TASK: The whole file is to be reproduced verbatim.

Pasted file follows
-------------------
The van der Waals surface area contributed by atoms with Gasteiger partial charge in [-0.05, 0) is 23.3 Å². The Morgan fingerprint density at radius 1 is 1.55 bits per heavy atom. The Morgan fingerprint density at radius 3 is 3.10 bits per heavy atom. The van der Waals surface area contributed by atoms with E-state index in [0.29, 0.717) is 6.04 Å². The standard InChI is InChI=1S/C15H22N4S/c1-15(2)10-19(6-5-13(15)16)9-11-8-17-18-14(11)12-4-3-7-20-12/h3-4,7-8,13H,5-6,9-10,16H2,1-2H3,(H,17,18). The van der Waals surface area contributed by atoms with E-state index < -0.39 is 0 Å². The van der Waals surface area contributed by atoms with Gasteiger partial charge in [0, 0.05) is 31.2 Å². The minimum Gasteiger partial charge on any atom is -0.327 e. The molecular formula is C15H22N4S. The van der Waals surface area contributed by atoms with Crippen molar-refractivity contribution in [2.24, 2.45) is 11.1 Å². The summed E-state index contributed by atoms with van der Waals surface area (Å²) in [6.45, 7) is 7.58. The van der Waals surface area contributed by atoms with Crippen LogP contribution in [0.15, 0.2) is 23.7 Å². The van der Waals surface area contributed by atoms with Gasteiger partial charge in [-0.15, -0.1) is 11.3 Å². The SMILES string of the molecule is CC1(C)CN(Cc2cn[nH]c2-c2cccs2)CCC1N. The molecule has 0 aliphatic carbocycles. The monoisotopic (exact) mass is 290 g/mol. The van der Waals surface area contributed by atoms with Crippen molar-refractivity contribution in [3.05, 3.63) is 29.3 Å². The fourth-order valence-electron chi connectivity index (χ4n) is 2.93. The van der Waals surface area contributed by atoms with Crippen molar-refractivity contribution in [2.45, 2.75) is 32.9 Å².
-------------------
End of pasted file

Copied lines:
The van der Waals surface area contributed by atoms with Gasteiger partial charge in [-0.05, 0) is 23.3 Å². The Morgan fingerprint density at radius 1 is 1.55 bits per heavy atom. The Morgan fingerprint density at radius 3 is 3.10 bits per heavy atom. The van der Waals surface area contributed by atoms with E-state index in [0.29, 0.717) is 6.04 Å². The standard InChI is InChI=1S/C15H22N4S/c1-15(2)10-19(6-5-13(15)16)9-11-8-17-18-14(11)12-4-3-7-20-12/h3-4,7-8,13H,5-6,9-10,16H2,1-2H3,(H,17,18). The van der Waals surface area contributed by atoms with E-state index < -0.39 is 0 Å². The van der Waals surface area contributed by atoms with Gasteiger partial charge in [0, 0.05) is 31.2 Å². The minimum Gasteiger partial charge on any atom is -0.327 e. The molecular formula is C15H22N4S. The van der Waals surface area contributed by atoms with Crippen molar-refractivity contribution in [2.24, 2.45) is 11.1 Å². The summed E-state index contributed by atoms with van der Waals surface area (Å²) in [6.45, 7) is 7.58. The van der Waals surface area contributed by atoms with Crippen LogP contribution in [0.15, 0.2) is 23.7 Å². The van der Waals surface area contributed by atoms with Gasteiger partial charge in [-0.15, -0.1) is 11.3 Å². The SMILES string of the molecule is CC1(C)CN(Cc2cn[nH]c2-c2cccs2)CCC1N. The molecule has 0 aliphatic carbocycles. The monoisotopic (exact) mass is 290 g/mol. The van der Waals surface area contributed by atoms with Crippen molar-refractivity contribution in [3.05, 3.63) is 29.3 Å². The fourth-order valence-electron chi connectivity index (χ4n) is 2.93. The van der Waals surface area contributed by atoms with Crippen molar-refractivity contribution in [2.45, 2.75) is 32.9 Å².